In Eastern Christianity – among both Catholics and Orthodox – a dual vocation to marriage and priesthood are seen as a call to broaden the boundaries of what a priest considers to be his family, said Russian Catholic Father Lawrence Cross.
The Code of Canons of the Eastern (Catholic) Churches insist that “in the way they lead their family life and educate their children, married clergy are to show an outstanding example to other Christian faithful,” said Cross, a professor at the Australian Catholic University in Melbourne.
He spoke at the Chrysostom Seminar in Rome Nov. 13, a seminar sponsored by the Australian Catholic University and the Sheptytsky Institute of Eastern Christian Studies at St. Paul University in Ottawa.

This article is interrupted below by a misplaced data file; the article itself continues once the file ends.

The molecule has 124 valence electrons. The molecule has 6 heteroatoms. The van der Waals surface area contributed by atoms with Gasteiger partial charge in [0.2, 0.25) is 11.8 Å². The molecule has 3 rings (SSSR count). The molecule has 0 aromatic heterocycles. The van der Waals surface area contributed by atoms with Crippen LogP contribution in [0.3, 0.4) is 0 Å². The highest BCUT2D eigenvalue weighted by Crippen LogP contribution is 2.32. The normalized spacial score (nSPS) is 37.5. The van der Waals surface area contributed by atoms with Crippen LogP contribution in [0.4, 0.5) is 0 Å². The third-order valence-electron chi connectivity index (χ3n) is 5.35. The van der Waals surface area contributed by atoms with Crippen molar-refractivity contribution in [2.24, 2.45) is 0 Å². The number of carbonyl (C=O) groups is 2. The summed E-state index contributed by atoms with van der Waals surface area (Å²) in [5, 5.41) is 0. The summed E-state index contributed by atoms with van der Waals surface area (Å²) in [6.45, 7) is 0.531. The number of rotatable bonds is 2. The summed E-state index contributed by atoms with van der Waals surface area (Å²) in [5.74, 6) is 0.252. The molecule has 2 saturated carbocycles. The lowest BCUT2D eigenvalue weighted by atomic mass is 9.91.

The vocation of married priests in the Eastern churches cannot be understood apart from an understanding of the sacramental vocation of married couples, Cross said.
“Those who are called to the married priesthood are, in reality, called to a spiritual path that in the first place is characterized by a conjugal, family form of life,” he said. Priestly ordination builds on the vocation they have as married men.
Cross urged participants to understand the dignity of the vocation of marriage in the way Blessed John Paul II did: as a sacramental expression of God’s love and as a path to holiness made up of daily acts of self-giving and sacrifices made for the good of the other.